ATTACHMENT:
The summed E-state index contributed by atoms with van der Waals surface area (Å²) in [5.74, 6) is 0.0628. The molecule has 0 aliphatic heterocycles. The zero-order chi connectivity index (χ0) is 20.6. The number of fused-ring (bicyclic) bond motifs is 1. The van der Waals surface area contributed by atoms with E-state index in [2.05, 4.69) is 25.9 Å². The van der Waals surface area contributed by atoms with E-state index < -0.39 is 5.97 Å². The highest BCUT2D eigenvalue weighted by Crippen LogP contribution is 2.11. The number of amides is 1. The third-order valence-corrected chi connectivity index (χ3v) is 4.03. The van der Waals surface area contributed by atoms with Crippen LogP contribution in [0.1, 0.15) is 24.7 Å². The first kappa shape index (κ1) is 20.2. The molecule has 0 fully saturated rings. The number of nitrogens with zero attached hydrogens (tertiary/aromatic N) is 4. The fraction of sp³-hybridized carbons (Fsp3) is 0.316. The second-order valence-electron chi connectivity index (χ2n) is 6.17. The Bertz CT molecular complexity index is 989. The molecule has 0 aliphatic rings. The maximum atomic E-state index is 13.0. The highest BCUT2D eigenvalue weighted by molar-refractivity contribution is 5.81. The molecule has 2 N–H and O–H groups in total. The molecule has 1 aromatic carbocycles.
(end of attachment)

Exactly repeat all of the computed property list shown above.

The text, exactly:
The summed E-state index contributed by atoms with van der Waals surface area (Å²) in [5.74, 6) is 0.0628. The molecule has 0 aliphatic heterocycles. The zero-order chi connectivity index (χ0) is 20.6. The number of fused-ring (bicyclic) bond motifs is 1. The van der Waals surface area contributed by atoms with E-state index in [2.05, 4.69) is 25.9 Å². The van der Waals surface area contributed by atoms with E-state index < -0.39 is 5.97 Å². The highest BCUT2D eigenvalue weighted by Crippen LogP contribution is 2.11. The number of amides is 1. The third-order valence-corrected chi connectivity index (χ3v) is 4.03. The van der Waals surface area contributed by atoms with Crippen LogP contribution in [0.1, 0.15) is 24.7 Å². The first kappa shape index (κ1) is 20.2. The molecule has 0 fully saturated rings. The number of nitrogens with zero attached hydrogens (tertiary/aromatic N) is 4. The fraction of sp³-hybridized carbons (Fsp3) is 0.316. The second-order valence-electron chi connectivity index (χ2n) is 6.17. The Bertz CT molecular complexity index is 989. The molecule has 0 aliphatic rings. The maximum atomic E-state index is 13.0. The highest BCUT2D eigenvalue weighted by molar-refractivity contribution is 5.81. The molecule has 2 N–H and O–H groups in total. The molecule has 1 aromatic carbocycles.